Young v. State

Decision Date19 September 1974
Docket NumberNo. 3--973A116,3--973A116
Citation316 N.E.2d 435,161 Ind.App. 532
CourtIndiana Appellate Court
PartiesHarvey Ross YOUNG, Defendant-Appellant, v. STATE of Indiana, Plaintiff-Appellee.

Patrick J. McNamara, South Bend, for defendant-appellant.

Theodore L. Sendak, Atty. Gen., Wesley T. Wilson, Deputy Atty. Gen., Indianapolis, for plaintiff-appellee.

HOFFMAN, Chief Judge.

On November 24, 1971, defendant-appellant Harvey Ross Young was charged by indictment in two counts with 1) involuntary manslaughter (IC 1971, 35--13--4--2, Ind.Ann.Stat. § 10--3405 (Burns Supp.1974)), and 2) reckless homicide (IC 1971, 9--4--1--54(a) (Burns Code Ed.)). To such charges, appellant pleaded not guilty. Following trial before a jury, appellant was found guilty as charged in both counts of the indictment. Thereafter, having found that a penalty may be imposed on only one of the verdicts of guilty, the court entered judgment on the verdict on the count charging involuntary manslaughter, ordered appellant sentenced to the custody of the Department of Corrections for a period of not less than one nor more than ten years and fined appellant in the penal sum of $1,000. Appellant's motion to correct errors was subsequently overruled and this appeal followed.

The evidence most favorable to the State reveals that at approximately 7:00 P.M. on September 11, 1971, appellant Young was driving east on Dragoon Trail in St. Joseph County near Mishawaka, Indiana. Mrs. Betty Patterson and three of her children, Sally, Dale and Mark, were passengers in Young's automobile. Young approached the intersection of Dragoon Trail and Mason Road, turned on his left turn signal and slowed to make a left turn onto Mason Road. As he turned across Dragoon Trail, his car was struck by an automobile driven by a Gary W. Parrish which, at the time, was traveling west on Dragoon Trail. Sally Patterson died from the injuries she sustained in the collision.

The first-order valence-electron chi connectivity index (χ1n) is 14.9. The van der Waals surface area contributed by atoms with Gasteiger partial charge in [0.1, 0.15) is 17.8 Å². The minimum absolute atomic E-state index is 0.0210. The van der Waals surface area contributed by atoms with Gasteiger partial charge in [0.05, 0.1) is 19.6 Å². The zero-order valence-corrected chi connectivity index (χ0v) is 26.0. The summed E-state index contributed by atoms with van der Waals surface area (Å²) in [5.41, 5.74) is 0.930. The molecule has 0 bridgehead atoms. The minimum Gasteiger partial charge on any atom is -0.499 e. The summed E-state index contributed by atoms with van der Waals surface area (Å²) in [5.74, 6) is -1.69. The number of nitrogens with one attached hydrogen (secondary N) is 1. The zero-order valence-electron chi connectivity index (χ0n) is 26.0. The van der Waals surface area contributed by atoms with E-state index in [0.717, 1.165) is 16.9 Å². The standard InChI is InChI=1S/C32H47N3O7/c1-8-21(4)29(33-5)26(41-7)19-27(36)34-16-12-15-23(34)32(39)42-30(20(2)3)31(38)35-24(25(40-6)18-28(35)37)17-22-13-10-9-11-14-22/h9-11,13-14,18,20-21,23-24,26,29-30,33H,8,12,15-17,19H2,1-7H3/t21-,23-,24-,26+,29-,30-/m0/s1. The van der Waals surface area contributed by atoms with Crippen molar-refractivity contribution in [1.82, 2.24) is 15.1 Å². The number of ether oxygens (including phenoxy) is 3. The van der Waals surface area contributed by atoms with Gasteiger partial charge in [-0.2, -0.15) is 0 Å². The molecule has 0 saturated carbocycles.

The record further reveals that Young and the Pattersons had spent the afternoon and early evening traveling around Mishawaka visiting friends. During such time Young and Betty Patterson had visited two taverns. Witnesses gave differing testimony as to the amount of alcohol Young consumed that day--from two or three beers and one drink to seven or eight beers and several drinks. A blood sample taken from Young at the hospital approximately one-half hour after the accident disclosed the alcohol content of his blood to be .295%. Police officers at the scene of the collision found three recently emptied beer cans near Young's overturned automobile. Immediately prior to the collision, Young had been spinning and squealing his tires to amuse the two Patterson boys. The driver of an automobile which was traveling ahead of Young in the same direction on Dragoon Trail testified that Young seemed to be weaving. The driver also testified that he commented at the time to his wife, 'What's the matter with that man he is all over the road.' Young testified that he noted Parrish's automobile approaching but thought it was several blocks away as he started to turn onto Mason Road.

The first issue presented for review is whether the trial court erred in overruling appellant's motion to quash the indictment and appellant's motion to strike allegedly improper language from the indictment.